Thousands of people have staged separate demonstrations in Afghanistan to condemn the recent publication of a blasphemous cartoon of Islam’s Prophet Mohammad by the French weekly magazine, Charlie Hebdo.
At least 20,000 flooded the streets in the western Afghan city of Herat, located 810 kilometers (503 miles) west of the capital, Kabul, after Friday prayers. The demonstrators set French flags ablaze, chanted slogans against French officials, and called upon the government in Paris to apologize to Muslims for Charlie Hebdo’s sacrilegious move.
“No Muslim can tolerate insults to our beloved Prophet Mohammed, we demand the French government apologize to all Muslims and punish those who have insulted Islam,” one protester said.
Protesters staged a similar rally in Kabul, where a number of demonstrators hurled stones at the French embassy. The assault prompted security forces standing guard at the site to fire one or two warning shots.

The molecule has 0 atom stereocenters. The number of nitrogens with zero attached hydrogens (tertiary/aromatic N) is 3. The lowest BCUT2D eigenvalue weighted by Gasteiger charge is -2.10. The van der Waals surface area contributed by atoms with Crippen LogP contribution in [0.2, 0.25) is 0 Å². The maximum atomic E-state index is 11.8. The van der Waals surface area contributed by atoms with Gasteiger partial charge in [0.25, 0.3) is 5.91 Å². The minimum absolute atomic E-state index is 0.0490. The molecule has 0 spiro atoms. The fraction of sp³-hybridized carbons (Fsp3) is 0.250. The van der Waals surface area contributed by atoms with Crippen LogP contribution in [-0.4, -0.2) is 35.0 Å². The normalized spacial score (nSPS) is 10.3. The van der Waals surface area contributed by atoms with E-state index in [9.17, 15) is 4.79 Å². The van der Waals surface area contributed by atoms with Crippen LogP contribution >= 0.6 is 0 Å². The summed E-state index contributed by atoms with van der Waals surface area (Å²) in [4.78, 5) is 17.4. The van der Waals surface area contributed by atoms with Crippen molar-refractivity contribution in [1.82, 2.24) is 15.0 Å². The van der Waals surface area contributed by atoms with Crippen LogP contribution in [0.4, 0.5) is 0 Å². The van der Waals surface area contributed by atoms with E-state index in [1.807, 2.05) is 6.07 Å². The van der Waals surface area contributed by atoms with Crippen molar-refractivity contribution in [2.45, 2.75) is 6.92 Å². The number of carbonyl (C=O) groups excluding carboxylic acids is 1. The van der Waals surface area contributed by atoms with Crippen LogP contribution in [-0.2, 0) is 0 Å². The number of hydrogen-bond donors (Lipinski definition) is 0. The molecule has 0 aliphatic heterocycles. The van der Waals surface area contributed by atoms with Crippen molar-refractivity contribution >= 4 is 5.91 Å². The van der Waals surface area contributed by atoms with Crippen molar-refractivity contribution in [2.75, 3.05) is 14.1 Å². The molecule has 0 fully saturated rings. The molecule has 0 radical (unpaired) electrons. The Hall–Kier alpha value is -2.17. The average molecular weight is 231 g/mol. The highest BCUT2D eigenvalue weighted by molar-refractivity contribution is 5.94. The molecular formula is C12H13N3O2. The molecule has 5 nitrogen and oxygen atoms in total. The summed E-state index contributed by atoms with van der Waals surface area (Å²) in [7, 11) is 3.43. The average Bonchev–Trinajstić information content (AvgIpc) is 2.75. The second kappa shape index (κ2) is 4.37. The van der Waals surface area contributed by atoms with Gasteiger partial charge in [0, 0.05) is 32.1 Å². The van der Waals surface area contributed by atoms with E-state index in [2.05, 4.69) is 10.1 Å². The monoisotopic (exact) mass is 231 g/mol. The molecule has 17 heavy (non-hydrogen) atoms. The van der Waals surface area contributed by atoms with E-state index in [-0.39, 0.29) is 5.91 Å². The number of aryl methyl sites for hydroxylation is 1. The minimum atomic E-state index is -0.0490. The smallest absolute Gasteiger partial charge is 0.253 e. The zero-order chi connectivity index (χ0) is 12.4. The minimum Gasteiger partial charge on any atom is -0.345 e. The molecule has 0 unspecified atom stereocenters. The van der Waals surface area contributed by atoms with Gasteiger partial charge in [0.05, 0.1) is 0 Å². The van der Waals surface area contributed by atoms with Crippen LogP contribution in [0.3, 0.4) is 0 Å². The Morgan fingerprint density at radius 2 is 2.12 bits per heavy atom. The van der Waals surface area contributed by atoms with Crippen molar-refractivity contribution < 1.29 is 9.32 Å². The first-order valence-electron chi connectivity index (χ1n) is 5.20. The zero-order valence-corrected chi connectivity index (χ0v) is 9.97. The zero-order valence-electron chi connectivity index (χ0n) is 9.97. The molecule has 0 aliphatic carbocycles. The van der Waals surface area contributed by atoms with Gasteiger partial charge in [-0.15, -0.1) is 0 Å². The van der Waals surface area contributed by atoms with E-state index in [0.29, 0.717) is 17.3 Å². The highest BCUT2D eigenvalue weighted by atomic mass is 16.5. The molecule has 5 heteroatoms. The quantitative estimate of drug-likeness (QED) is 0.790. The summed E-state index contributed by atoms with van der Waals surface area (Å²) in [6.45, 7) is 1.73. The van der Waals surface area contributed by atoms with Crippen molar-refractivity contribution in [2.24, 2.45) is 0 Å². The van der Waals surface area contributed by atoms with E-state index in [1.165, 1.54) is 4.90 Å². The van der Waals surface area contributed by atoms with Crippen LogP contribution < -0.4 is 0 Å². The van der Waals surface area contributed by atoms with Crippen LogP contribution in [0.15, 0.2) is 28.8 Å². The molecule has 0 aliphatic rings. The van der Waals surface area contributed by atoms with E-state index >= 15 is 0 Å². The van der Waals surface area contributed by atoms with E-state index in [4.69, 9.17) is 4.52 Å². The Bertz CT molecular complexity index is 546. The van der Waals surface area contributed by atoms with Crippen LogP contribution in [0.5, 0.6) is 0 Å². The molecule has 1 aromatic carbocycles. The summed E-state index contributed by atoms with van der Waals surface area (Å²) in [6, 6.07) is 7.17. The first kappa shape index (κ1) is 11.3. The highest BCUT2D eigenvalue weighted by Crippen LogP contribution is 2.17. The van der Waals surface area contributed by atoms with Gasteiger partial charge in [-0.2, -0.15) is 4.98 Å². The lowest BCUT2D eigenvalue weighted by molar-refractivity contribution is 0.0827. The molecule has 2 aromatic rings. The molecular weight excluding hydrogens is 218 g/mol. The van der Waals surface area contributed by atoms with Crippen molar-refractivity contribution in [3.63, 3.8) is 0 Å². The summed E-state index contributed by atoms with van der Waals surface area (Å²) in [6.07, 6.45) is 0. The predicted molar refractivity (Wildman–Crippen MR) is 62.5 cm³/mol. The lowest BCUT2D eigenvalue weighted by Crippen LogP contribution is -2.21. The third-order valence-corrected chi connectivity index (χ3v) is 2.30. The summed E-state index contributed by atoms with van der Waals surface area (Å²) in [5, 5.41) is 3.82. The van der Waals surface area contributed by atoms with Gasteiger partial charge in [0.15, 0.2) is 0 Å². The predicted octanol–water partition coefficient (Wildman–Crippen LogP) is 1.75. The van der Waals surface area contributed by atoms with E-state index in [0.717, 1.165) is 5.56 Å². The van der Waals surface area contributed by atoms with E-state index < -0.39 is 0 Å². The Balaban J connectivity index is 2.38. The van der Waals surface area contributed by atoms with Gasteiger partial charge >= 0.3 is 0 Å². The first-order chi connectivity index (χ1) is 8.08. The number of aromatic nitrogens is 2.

In the recent past, angry protesters in other countries, including Niger, Yemen, Pakistan, as well as the Indian-controlled Kashmir region have staged similar demonstrations to condemn Charlie Hebdo.
On January 14, the French magazine, whose Paris office was attacked by two gunmen on January 7, once again published a cartoon of the Prophet on the cover of its new edition despite warnings that the move is provocative.
The January 7 attack is largely believed to have been launched over Charlie Hebdo’s previous cartoons of the Prophet.
The weekly has repeatedly provoked Muslim anger by publishing cartoons of Prophet Mohammad.
Al-Qaeda in the Arabian Peninsula, an extremist militant group based in Yemen, claimed responsibility for the attack on Charlie Hebdo.